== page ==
Operating a broadcast facility using microservices and containers may well deliver exceptional flexibility, scalability, and resilience. However, the hardware the microservices architecture it is running on will always have its limits, whether in terms of physical resource or cost. Monitoring not only improves our understanding of the limits but helps us build more efficient infrastructures to make the best of the available resource and budgets.
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On-prem datacenters are much more flexible than the traditional broadcast workflows but are still limited by the amount of physical hardware available. The flexibility we speak of is brought about by the assumption that the datacenter can be built to accommodate the average workflows and then scale to public cloud providers to meet peak demand, or dynamically repurpose existing resource in their datacenter.
Therefore, there are two challenges system administrators must address when scaling workflows: when to scale, and by how much? Furthermore, we also need to know when a system is misbehaving or a fault maybe developing. And both of these can be solved using intelligent monitoring.
Monitoring makes order out of apparent chaos. Whether measuring the voltage of a camera sensor or the loudness of an audio feed, the function of monitoring allows us to take a deeper look into the system to make sense of how it is operating. And this is particularly important for dynamic and highly scalable systems.
DevOps describes both a system of working and the people who carry out the functions. It’s like a bridge that joins the technology, architecture, and business operations all under one umbrella. DevOps encourages personal responsibility so that individuals can react quickly using agile methodologies while at the same time encouraging team collaboration to build and manage dynamic systems, especially for cloud, virtualized, and microservice architectures.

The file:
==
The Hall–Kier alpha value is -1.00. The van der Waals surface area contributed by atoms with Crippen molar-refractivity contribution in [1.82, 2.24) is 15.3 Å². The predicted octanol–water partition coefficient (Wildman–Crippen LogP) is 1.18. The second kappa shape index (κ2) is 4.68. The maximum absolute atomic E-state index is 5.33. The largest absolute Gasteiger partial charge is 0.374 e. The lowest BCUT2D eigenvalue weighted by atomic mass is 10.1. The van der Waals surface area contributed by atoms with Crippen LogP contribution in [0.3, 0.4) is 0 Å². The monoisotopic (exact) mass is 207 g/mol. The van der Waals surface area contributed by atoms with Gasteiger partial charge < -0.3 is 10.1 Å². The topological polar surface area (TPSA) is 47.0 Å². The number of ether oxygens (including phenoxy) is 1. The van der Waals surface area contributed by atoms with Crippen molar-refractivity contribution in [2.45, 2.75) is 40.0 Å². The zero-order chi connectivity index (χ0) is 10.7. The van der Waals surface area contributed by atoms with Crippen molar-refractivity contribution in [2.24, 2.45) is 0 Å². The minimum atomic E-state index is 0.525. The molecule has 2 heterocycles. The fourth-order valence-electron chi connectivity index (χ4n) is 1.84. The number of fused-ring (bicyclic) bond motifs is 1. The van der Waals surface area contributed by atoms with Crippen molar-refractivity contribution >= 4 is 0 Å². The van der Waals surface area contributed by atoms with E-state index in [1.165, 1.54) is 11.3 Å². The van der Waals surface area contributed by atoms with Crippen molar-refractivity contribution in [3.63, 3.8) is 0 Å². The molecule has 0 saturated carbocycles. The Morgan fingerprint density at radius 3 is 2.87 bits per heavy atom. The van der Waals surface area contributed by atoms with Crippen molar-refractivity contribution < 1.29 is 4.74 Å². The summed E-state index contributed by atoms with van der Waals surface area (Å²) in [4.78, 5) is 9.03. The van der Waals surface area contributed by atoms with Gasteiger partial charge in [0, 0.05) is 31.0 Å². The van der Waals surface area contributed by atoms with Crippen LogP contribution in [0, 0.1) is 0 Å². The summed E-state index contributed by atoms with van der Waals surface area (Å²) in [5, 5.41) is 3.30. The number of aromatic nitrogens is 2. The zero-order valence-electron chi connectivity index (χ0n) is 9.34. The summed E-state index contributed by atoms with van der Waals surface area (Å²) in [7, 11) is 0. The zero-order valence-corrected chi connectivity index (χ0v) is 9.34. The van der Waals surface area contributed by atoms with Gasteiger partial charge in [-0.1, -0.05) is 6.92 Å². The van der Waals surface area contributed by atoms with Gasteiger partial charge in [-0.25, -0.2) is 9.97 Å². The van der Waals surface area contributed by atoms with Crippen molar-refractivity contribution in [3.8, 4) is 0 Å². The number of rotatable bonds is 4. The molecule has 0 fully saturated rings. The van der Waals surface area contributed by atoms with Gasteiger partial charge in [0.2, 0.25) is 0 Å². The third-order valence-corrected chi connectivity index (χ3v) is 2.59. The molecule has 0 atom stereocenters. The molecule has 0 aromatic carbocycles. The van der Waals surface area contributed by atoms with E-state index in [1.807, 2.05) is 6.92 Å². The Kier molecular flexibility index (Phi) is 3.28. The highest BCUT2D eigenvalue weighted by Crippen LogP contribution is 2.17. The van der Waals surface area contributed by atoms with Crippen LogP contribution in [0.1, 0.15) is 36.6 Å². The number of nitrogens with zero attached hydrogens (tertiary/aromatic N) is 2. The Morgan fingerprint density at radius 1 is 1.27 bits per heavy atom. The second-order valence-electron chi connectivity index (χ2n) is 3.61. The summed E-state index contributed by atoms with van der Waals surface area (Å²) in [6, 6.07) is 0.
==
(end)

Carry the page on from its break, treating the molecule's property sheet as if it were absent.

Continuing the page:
Deep monitoring helps DevOps understand how a system is performing so that they can both maintain reliability and understand which areas can be automated. Allowing virtualized, cloud, and microservice architectures to automatically scale up and down is key to building infrastructures that increase and decrease to meet the needs of the business. Consequently, monitoring must be built into the infrastructure from the ground up and not as an afterthought when the particular function has been designed and implemented.
Datacenter system administrators are used to monitoring metrics such as server uptime and storage capacity. A whole host of opensource tools such as Prometheus and Nagios provide a good insight to show how systems are performing in terms of CPU allocation, memory usage and available storage. But to allow microservice architectures to make much more efficient use of the underlying hardware and available budget, we must go several levels deeper in terms of monitoring.
Fig 1 - Monitoring software can be run as a pod on a node within the microservice architecture. A large broadcast infrastructure may contain many monitoring agents distributed all over the world.
One of the advantages of microservices is that we can enable the function on a need-to-use basis. Although this is achievable with virtualized servers, where virtual machine instances are spun up as required, the spin-up latency can run into several minutes, whereas the spin-up latency of the microservice is often less than a few seconds. Therefore, virtualized servers are often left running in the background unused, which in a highly optimized system is wasteful of resource.
Physical and virtualized servers form the nodes of the microservice architecture where the high-level monitoring takes place. As the node can run on a virtualized server, the configuration of the virtualization may form another level of resilience. For example, if the physical servers were clustered then several machines could be clustered and each of the clusters could be allocated to a node. This level of abstraction provides much greater resilience, however, the virtualization will need to be monitored to confirm the nodes are working within the limits of the available resource and that all servers are functioning correctly.